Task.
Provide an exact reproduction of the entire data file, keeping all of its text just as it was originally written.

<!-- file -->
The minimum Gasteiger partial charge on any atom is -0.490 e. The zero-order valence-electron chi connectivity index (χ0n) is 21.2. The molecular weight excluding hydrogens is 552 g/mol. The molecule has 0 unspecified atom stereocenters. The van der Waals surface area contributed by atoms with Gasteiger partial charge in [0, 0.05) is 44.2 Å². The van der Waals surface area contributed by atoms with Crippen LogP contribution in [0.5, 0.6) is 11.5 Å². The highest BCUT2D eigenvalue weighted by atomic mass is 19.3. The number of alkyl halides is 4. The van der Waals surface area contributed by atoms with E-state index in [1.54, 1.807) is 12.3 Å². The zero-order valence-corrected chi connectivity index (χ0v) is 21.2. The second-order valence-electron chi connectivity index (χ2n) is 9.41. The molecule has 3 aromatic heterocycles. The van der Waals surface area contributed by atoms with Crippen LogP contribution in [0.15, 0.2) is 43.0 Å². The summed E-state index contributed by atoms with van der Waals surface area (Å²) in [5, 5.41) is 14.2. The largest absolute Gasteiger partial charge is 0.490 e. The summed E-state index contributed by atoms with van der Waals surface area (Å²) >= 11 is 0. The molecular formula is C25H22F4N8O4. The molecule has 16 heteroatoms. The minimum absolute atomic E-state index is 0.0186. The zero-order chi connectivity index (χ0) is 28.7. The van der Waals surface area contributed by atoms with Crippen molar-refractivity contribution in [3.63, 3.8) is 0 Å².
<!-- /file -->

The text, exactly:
The minimum Gasteiger partial charge on any atom is -0.490 e. The zero-order valence-electron chi connectivity index (χ0n) is 21.2. The molecular weight excluding hydrogens is 552 g/mol. The molecule has 0 unspecified atom stereocenters. The van der Waals surface area contributed by atoms with Gasteiger partial charge in [0, 0.05) is 44.2 Å². The van der Waals surface area contributed by atoms with Crippen LogP contribution in [0.5, 0.6) is 11.5 Å². The highest BCUT2D eigenvalue weighted by atomic mass is 19.3. The number of alkyl halides is 4. The van der Waals surface area contributed by atoms with E-state index in [1.54, 1.807) is 12.3 Å². The zero-order valence-corrected chi connectivity index (χ0v) is 21.2. The second-order valence-electron chi connectivity index (χ2n) is 9.41. The molecule has 3 aromatic heterocycles. The van der Waals surface area contributed by atoms with Crippen LogP contribution in [0.15, 0.2) is 43.0 Å². The summed E-state index contributed by atoms with van der Waals surface area (Å²) in [5, 5.41) is 14.2. The largest absolute Gasteiger partial charge is 0.490 e. The summed E-state index contributed by atoms with van der Waals surface area (Å²) >= 11 is 0. The molecular formula is C25H22F4N8O4. The molecule has 16 heteroatoms. The minimum absolute atomic E-state index is 0.0186. The zero-order chi connectivity index (χ0) is 28.7. The van der Waals surface area contributed by atoms with Crippen molar-refractivity contribution in [3.63, 3.8) is 0 Å².